Life is funny. Sometimes you ask questions, but either you don’t really want the answers or you’re not yet open to them, so the universe delivers in subtle hints and whispers. Then you just ask more questions, miss the signs, and lead yourself off track—or perhaps right back on the same path that you unknowingly repeat in every aspect of your life.
But, when you open yourself up, even the tiniest bit, after having been closed off for so long to your inner voice that dares to dream of a different life . . . well, then the universe picks up a megaphone and a sledgehammer.
That’s the way it was—or rather, is—for me. There I was, desperate to escape even for a few minutes from my 24/7 work as a corporate finance lawyer at a high-powered, high-stress job. So I read the French newspaper, Le Monde, because even my procrastination time had to feel productive. (“I’m not procrastinating, I’m keeping up my French skills.” How many of these stories have you told yourself?) It didn’t turn out to be very good escapism because at the time, I kept seeing devastating news stories about Haiti that weren’t being reported in the American press.
I remember thinking, am I missing something in the translation? Or is there really that much pain and suffering going on in our own backyard that isn’t making the news here? As it turns out, my French is still pretty good, and things in Haiti are still incredibly bad.
This country, the poorest in the Western hemisphere, has been defined by a history of political instability and natural disaster. Since the January 2010 earthquake, Haiti has faced a cholera epidemic. And a hurricane. And the tragic inefficiency of international NGOs. Now, the mayor of Delmas in Port-Au-Prince is slashing tents en masse and destroying camps of internally displaced persons who’ve been rendered homeless by the quake, to reclaim that land for “the public.” Exactly who does he think is living in those tents?
Back when it was still nothing more than procrastination material for me, or so I thought, I found myself sitting at my computer, crying my eyes out and feeling my heart break. Someone’s got to do something about this, I thought. I’ve got to do something about this. I tried to get away from that uncomfortable thought, but instead found myself reading two different yoga studio newsletters promoting an Off the Mat, Into the World intensive leadership training in DC. Within three clicks on the OTM website, I landed on a page that read, in big bold letters, “OTM Global Seva Challenge 2011: Haiti.” Megaphone. Sledgehammer.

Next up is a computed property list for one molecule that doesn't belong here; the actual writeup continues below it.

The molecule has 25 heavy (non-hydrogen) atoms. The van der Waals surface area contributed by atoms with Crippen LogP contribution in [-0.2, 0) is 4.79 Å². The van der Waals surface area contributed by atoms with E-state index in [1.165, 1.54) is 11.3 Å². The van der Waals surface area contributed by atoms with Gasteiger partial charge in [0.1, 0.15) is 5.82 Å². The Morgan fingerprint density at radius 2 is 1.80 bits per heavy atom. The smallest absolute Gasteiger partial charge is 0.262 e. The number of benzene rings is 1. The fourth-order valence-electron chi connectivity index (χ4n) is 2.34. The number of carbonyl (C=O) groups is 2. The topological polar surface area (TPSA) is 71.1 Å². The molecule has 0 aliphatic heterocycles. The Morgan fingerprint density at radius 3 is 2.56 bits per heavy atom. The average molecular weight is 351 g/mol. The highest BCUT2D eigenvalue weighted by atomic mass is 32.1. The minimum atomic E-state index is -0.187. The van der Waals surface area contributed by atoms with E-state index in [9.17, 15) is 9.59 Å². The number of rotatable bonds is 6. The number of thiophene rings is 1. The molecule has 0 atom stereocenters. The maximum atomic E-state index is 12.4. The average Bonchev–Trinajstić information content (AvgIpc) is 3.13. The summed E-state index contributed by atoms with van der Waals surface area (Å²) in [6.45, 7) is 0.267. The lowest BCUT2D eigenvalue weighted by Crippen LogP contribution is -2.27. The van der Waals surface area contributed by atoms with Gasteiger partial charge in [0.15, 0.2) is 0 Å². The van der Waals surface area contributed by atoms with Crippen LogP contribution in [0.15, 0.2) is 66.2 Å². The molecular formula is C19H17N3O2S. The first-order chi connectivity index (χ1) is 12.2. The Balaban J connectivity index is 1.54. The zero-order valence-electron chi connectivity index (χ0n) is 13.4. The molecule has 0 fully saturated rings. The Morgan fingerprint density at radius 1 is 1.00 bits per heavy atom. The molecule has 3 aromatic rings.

This was it. A crack in the door, one single thought, was all I needed for hurricane-force winds of change to blow through my life. I signed up for the Global Seva Challenge the next day. When I think about it, I realize that I’ve been changing for awhile. After all, one day three years ago, I stepped onto a yoga mat. This path has been unfolding before me for a long time, even when I wasn’t open or honest enough with myself to see it. And now, I’ve quit my job, enrolled in a yoga teacher-training program, and for once in my life, learned how to take a risk that makes no sense to my head, but that my heart somehow knows is the right choice.
As part of the OTM Global Seva Challenge, I have committed (along with my fundraising partner, Kristin Adair) to raising at least $40,000 this year for sustainable relief efforts in Haiti. The funds will go to support Off the Mat’s partner organizations in Haiti, run by Haitians who are working within their local communities to create long-term sustainable solutions.
If we meet our fundraising goal, we will have the opportunity to take our yoga off our mats, to Haiti to work with the organizations and on the projects our fundraising will support. Among other things, we’ll be building a community center and an orphanage, and installing water filtration systems in a rural community. Our efforts will also support microcredit funding and education, so that we’re not just giving dollars but also creating much-needed jobs and empowering Haitian entrepreneurs to build better lives for themselves. And we’ll be able to see exactly where our donors’ money is going. Perhaps most importantly for me, I will be able to look into the eyes of the children at that orphanage and tell them, in my broken French, that they are not being forgotten—not by me.
To Haiti With Love DC, on June 18, will gather an incredible community of yogis and activists who are committed to creating positive and sustainable change for Haiti. We will engage in a powerful practice of 108 sun salutations, taught by an amazing and diverse group of 12 yoga teachers from across the DC area. Each participant will raise or donate at least $108 to attend, challenging themselves on and off the mat to engage in seva (selfless service). Find out more, donate and sign up to practice or volunteer with us at http://tohaitiwithlovedc.org/.
I take comfort now in knowing that I have no idea what lies before me, but that I will learn something worthwhile from each experience along the way. I also hope that through my efforts this year, I can inspire and motivate other yogis, activists—and yes, lawyers—to be open to everything that becomes possible in life when you stop asking questions and start listening for the answers.
Christy Freer is a DC lawyer who is in the process of happily reconnecting with all the other roles in her life – yogi, singer, wife, mom, friend and activist. After having written contracts for eight years, she generally avoids writing like the plague but is happy to make an exception to share this story. She will be working with Off the Mat, Into the World throughout 2011 and beyond as a Seva Challenge participant to raise funds and awareness for Haiti. You can find out more about Christy, her music, and her Haiti work at http://christy4haiti.com/.